Suffolk youths capture medalsPublished 9:27pm Friday, August 23, 2013
Three 10- to 13-year-old Suffolk athletes from the Churchland Trailblazers Track and Field Club made the most of their opportunities at the recent Amateur Athletic Union Junior Olympic Games in Michigan, bringing home medals for winning or finishing in the top eight.
The group of medalists included Tre’Breh Scott-McKoy and JeVon Waller and was led by 10-year-old Ebony Griffith, who helped the 4×400-meter relay team at her age level become Junior Olympic champions. The team finished with a time of 4:21.99, over five seconds better than the runner-up.
Griffith might have seemed like the least likely choice to win a national event at the start of track season in March.
Trailblazers head coach Marco McKoy praised her Michigan performance, saying, “She ran her heart out, and it was just an amazing experience, especially her being a first- time runner.”
She began running in 2013, joining the Trailblazers shortly after track season had started. Griffith’s mother, Emily Tyson, was shocked at what followed — Ebony was earning medals in every event.
The Junior Olympics was a chance for Tyson to get a front row seat to see Ebony’s ability, and when the team won, Tyson said, “I cried. Coach Marco told me before we left Virginia, ‘Oh, when you see the kids running and you see her do this stuff that you’ve never seen her do before, you’re going to get emotional.’”
Ebony, who ran the third leg in the finals, traced her inspiration for getting into track back to a playground game. “Every time me and my friends play tag, I always want to be ‘it’, to chase after them,” she said.
She ran in the Junior Olympics as a member of the AAU Virginia Elite Team, a group recently formed to get the best local talent to take to Michigan. The 4×400 team had only limited practice, but expectations were high, based on how each girl ran individually during the season.
JeVon Waller, 13, has run track for two and a half years and enjoyed his first trip to the Junior Olympics. He was in the 4×100-meter relay for 14-year-olds, and his team finished in fourth place, with a time of 45.09 seconds. He also placed sixth in the 13-year-old division’s 100-meter dash, finishing in 11.89 seconds.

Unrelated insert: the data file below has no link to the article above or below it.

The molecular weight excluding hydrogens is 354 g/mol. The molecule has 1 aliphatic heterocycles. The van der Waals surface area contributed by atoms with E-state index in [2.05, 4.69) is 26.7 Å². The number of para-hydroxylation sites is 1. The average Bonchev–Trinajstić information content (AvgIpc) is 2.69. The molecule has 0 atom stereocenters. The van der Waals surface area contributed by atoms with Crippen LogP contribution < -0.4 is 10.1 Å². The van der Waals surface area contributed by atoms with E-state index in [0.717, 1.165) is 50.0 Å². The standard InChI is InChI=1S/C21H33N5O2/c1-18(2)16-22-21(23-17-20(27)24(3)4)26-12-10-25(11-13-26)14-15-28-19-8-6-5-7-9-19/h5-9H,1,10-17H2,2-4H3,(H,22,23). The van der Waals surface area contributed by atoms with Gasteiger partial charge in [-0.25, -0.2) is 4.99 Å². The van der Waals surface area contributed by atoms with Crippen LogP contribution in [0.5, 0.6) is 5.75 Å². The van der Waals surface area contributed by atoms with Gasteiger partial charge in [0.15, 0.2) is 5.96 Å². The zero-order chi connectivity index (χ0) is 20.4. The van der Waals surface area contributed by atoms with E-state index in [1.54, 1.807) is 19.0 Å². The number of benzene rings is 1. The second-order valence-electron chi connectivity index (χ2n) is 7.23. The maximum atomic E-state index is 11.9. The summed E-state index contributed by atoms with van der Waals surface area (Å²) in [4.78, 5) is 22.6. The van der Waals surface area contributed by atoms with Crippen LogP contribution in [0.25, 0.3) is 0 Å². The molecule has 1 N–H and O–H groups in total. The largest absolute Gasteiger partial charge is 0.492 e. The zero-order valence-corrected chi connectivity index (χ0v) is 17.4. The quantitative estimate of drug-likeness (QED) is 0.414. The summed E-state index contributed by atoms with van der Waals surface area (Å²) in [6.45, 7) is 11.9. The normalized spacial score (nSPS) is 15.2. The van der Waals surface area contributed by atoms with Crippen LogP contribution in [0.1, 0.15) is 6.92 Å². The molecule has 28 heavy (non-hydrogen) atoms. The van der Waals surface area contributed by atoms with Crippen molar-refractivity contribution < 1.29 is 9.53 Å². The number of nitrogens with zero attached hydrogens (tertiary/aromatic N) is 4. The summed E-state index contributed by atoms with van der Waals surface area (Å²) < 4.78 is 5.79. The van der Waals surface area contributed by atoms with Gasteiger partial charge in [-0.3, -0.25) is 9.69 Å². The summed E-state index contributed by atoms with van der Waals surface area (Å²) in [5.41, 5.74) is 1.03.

Coach McKoy expected a medal out of the 4×100 team, but he was surprised by how high JeVon finished in the 100 standings. He identified some reasons for JeVon’s success: “I believe it was his strength, but also his technique. He’s come a long way to improve his form and technique and by improving that form and technique, I believe that really put him over the hump.”
JeVon said his level of success came “because my dad helps me work hard every day to get where I get and perform well.”
His father, Jermaine Waller, a Trailblazers assistant coach, said, “As a coach, I tell him hard work pays off, and he did put in the hard work.”
Jermaine Waller said he was proud of JeVon as a coach, “and as a parent, it felt good to see my son accomplish his goal.”
Tre’Breh Scott-McKoy, 12, was competing in her fourth AAU Junior Olympics and added to her collection of medals by helping the 12-year-old division 4×800-meter relay team finish sixth, with a time of 10:53.85.
She did well, she said, “because I’ve got hard work and dedication. I wanted to win.”
Coach McKoy said his daughter has been running since she was six, and he has witnessed her growth in the sport.
“Her real strength is the way that she works in practice,” he said. “Her hard work, she puts a lot into it, which is something that I’m real proud of, because it wasn’t always that way. She’s learned that she has to practice hard to do well.”
Tre’Breh showed a willingness to compete outside her usual events toward the end of the season.
“It was because of that, I really think, she came away with the medal — because (the Virginia Elite coaches) saw what she could do in the 800, as well as the sprint,” coach McKoy said.
A Suffolk medalist not on the Trailblazers and not previously reported on was Skylar Parks, whose 29.38-second time placed sixth in the 13-year-old division’s 200-meter hurdles.